Well, we eventually went to church that Sunday, albeit, a little late. And my father wore brown socks.

If you love me, why don't you argue with me?

Enrico Mordini


 

Enrico Mordini with Jerry Rodríguez at Divine Heart Seminary

Years ago, I attended Divine Heart Seminary in Donaldson, Indiana. I recently went to a DHS reunion where my classmates and I remembered our Spanish teacher Enrico Mordini. Señor Mordini was the Spanish teacher who taught me a lot about being Mexican even though he was an Italian born in Italy and raised in Spain. He taught me that there is more than one way to speak Spanish. I never realized there were so many dialects. I was originally in his Spanish I class, but he moved me up to Spanish II because I knew some Spanish. I had always wanted to learn Spanish formally so that I could read and write it. As an aside, when I attended Holy Cross Grade School, since the Lithuanian school didn’t offer Spanish classes, I asked if I could go to Saturday morning classes to study Lithuanian. I was told, “First, you have to learn English.”

Once I started classes with Señor Mordini, I questioned whether I even knew Spanish. He said some words so differently from my mother that it took me some time to recognize them. For example, “to drink” to my mother and me was “tomar” and to Señor Mordini it was “beber.” I had never even heard the word “beber” before! When my mother said “good” in Spanish, she would not say it the same way as Señor Mordini’s “bueno,” but rather, she would say, “güeno” instead. The Spanish word for needle was “aúja” to my mother and me, but to Señor Mordini, it was “aguja.” Our word wasn’t even in the dictionary without the letter g. When I informed my mother of these differences, she said that’s because Señor Mordini spoke “castellano” and not “español.” When I told Señor Mordini what my mother had said, he said that “castellano” and “español” were synonyms for the Spanish language. My mother never really believed him! After all, he wasn’t Mexican. In fact, he wasn’t even Spanish either. He was Italian!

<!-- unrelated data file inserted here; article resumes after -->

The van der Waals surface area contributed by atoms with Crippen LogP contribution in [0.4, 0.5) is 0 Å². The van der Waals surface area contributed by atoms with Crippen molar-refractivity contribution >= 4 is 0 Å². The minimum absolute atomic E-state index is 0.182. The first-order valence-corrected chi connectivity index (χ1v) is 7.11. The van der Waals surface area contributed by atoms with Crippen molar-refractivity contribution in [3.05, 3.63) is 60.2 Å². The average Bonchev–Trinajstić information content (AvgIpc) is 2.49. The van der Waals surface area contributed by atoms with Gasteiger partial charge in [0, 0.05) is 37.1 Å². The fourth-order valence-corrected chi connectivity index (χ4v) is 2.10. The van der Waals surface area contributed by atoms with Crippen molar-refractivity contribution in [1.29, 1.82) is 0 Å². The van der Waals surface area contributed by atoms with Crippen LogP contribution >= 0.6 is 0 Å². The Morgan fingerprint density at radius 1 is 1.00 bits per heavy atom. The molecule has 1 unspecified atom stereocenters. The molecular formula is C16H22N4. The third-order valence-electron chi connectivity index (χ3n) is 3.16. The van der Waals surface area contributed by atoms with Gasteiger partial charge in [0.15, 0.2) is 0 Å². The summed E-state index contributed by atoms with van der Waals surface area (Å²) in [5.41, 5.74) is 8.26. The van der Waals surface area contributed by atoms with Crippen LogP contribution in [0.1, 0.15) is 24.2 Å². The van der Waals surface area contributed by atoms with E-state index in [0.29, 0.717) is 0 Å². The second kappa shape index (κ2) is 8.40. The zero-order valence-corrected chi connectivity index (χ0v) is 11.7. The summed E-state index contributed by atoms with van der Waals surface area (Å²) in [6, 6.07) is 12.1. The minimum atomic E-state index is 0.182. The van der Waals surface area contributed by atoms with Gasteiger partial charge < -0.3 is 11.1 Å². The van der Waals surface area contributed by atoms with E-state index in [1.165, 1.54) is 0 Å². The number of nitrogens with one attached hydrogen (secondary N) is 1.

Once while discussing Mexican culture in class, I said that I knew all Mexicans were a mixture of Spanish and Aztec blood. I was shocked when he said that was only partially true because not everyone, in fact, not many people were purely of Spanish and Aztec ancestry. I insisted that I was right. Even my father had told me so. Even after several convincing arguments by Señor Mordini that there were people in Mexico of pure, unmixed Spanish blood , I still didn’t believe him. When I reported this to my mother, she said that not all Mexicans were only of Spanish and Aztec ancestry. In fact, her grandfather had been Irish! “What?” I was so shocked. “Why didn’t you tell me before?” I asked my mother. She just nonchalantly said, “I didn’t think it was important.” Suddenly, I was sixteen and learning for the first time that I had more than just Spanish and Aztec blood coursing through my veins. In fact, I might not even have Spanish or Aztec blood coursing through my veins. I was in shock! It took me years to adjust to this new discovery about my ancestry. Was this a possible explanation for why my best friend in the Catholic Lithuanian grade school was Patrick McDonald from Ireland? But the fact remained that Señor Mordini was right again!

Years later, when I applied to teach Spanish at a community college, I was hoping against hope to get the position because I saw in the school catalogue that Señor Mordini was on the faculty! But such was not my luck. Señor Mordini died that year and I didn’t get the position! I suffered two severe blows at once. But I was lucky enough to have met Señor Mordini when I did. He certainly made more aware of myself and made me a much better person.

La clase del señor Mordini

 

Above: This was the Spanish classroom at Divine Heart Seminary in Donaldson, Indiana, in the 1970s. This is one of the many schools where Señor Enrico Mordini taught. As an aside, Señor Mordini had a good sense of humor and got along well with the students. Once my classmates talked me into hiding in the fire escape, which was a giant slide in a huge metal tube on the right in the picture but out of view, and Señor Mordini humored us by looking for me wherever my classmates suggested: under his desk, under the student desks, behind the bulletin board, etc. 🙂

¡Buenos días! Me llamo Señor Mordini y yo hablo español y castellano.